Summer spending at Maine hotels and restaurants surged to a record high in 2021 as the state’s service industry continued recovering from losses incurred in the early months of the coronavirus pandemic.

Maine lodging and restaurant sales reached nearly $2.5 billion between June and September, according to Maine Revenue Services. This summer’s spending was almost $1 billion more than during the same period in 2020 and a 14 percent increase from the roughly $2.2 billion record set in 2019.

Overall, people spent more than $3.7 billion on Maine restaurants and lodging in the first nine months of the year, almost 10 percent more than the same period of 2019 and putting the state on track for a record-busting year.

An influx of tourists to Maine last summer fed the spending boom. But greater prices resulting from a tight labor market and higher energy and material costs likely pushed spending up too.

“Certainly the increase in tourism to Maine is part of this growth,” said Kelsey Goldsmith, communications director for Maine Revenue Services. “Inflation also likely contributes somewhat. Economists nationwide believe that both increased volume and rising costs are at play throughout the country. There is not yet reliable data that allows economists to tease out the mix between the two.”

Summer visitors flooded back into Maine this year after the state dropped virtually all public health and travel restrictions that kept many away in 2020. About 10 million people traveled to Maine over the summer, just surpassing the record set in 2019, according to research conducted for the Maine Office of Tourism.

Considering tourism’s strong rebound, Matt Lewis, CEO of the HospitalityMaine trade group, thinks it was more spending, not higher prices, driving up sales.

“I think it was absolutely demand in Maine,” Lewis said. “What we are hearing from many of our members in many parts of the state is that they are experiencing much higher business than usual into the fall.”

Cooks work in the kitchen at Chaval restaurant in Portland on Tuesday. Maine lodging and restaurant sales reached nearly $2.5 billion between June and September, according to Maine Revenue Services.  Ben McCanna/Staff Photographer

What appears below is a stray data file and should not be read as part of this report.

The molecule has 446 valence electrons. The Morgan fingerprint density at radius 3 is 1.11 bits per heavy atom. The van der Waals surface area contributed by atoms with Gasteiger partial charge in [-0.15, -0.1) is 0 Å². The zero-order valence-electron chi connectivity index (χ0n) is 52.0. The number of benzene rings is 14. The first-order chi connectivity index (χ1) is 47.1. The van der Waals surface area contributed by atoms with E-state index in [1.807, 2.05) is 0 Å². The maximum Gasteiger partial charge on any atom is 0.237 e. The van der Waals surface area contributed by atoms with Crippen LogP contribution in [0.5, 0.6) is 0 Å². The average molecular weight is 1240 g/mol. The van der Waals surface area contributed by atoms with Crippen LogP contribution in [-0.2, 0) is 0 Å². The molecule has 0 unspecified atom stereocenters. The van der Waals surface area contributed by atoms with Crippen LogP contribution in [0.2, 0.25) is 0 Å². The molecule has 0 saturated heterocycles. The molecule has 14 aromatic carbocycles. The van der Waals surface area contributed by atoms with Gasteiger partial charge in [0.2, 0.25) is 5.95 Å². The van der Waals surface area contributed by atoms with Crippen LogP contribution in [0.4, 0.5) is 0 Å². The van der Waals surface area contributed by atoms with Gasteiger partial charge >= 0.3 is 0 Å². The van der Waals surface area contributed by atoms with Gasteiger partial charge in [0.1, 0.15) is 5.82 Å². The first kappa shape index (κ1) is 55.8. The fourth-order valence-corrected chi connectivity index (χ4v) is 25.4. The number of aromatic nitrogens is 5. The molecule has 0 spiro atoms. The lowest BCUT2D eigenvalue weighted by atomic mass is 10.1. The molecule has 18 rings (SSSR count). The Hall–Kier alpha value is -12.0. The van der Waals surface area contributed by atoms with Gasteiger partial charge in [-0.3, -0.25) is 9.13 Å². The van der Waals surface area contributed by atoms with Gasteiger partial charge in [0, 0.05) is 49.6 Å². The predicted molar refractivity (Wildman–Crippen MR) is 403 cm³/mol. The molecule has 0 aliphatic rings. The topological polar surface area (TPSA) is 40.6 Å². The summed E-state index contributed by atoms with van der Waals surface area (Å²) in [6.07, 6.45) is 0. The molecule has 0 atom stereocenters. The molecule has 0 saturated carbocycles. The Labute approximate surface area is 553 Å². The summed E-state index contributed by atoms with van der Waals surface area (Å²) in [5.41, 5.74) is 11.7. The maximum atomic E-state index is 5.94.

Still, a challenging local labor market and restrictions on international workers left many unfilled shifts. Even if those challenges limited hospitality earnings, last summer was still a positive step for an industry still recovering from the gut punch it took in 2020 despite federal and state bailouts.

“Hotels and restaurants, like other businesses, are playing catch-up on the last 18 months – fortunately they had a busy summer and fall,” Lewis said.

For some business owners, the record-breaking spending obscures what has been a tough and exhausting period.

“Our lodging was up quite a bit, but our restaurant was down significantly because we didn’t have enough people to open all shifts,” said Gary Dominguez, owner of the York Harbor Inn, a 67-room hotel with two restaurants in York.

The hotel had to discontinue two weekly nights of service in the main dining room, three nights in its pub and even stopped serving Sunday brunch for the first time in 40 years. Higher lodging sales helped balance the books, but the hotel missed out on revenue when it had to close some rooms because it didn’t have enough housekeepers, Dominguez said.

“It was busy, but we didn’t have the infrastructure,” said Dominguez, who relies on foreign students to staff up each year, but such workers were unavailable in 2021.

“It is definitely not ideal by any means,” he said. “It is not a good situation and seems even bleaker looking forward.”

For Ilma Lopez and Damian Sansonetti, frequent rainy days in the height of tourism season dampened sales at their Portland restaurant, Chaval. The restaurant relied on outdoor seating during the summer and only opened for indoor dining a little more than a month ago.

“The summer was wetter and there was a little worse weather than the year prior – that just added on top of everything else,” Sansonetti said.

So far, the restaurant is holding its own and keeping options open for patrons who prefer to eat indoors or al fresco – even as nightly temperatures dip below freezing. It’s enough to keep pace with rising business costs, Sansonetti said.

“Labor went up across the board for everything, our (product costs) went up, insurance, taxes – there wasn’t anything this past year that the arrow went down on,” he said. “Everything trended upwards.”

Bartender Asher Boisvert pours a cocktail at Chaval restaurant in Portland on Tuesday. Ben McCanna/Staff Photographer

If the experience this year is any indication, tourism spending is likely to continue rising into next year.

TREND LIKELY TO CONTINUE

Tiffany Ford, owner of On The Water in Maine, said some of the vacation rental homes her agency manages are already fully booked for next year. Her business, which rents mainly in the Midcoast region, has been incredibly busy for more than a year.

“This summer we we were absolutely slammed – it was my biggest year in the 16 I have been in business,” Ford said. “There were no vacancies from beginning of June through October.”

Prices for vacation rentals went up this year in an effort to recoup some losses owners suffered in 2020. But whatever the price, people were willing to pay it, Ford said. “Heavy-hitters” from New York, New Jersey and other parts of New England were comfortable plunking down whatever it cost to rent homes for three to four weeks, not the usual weeklong vacations.

“People weren’t negotiating at all,” she said. “They were spending the amount of money it was and staying longer and spending more money as a result.”


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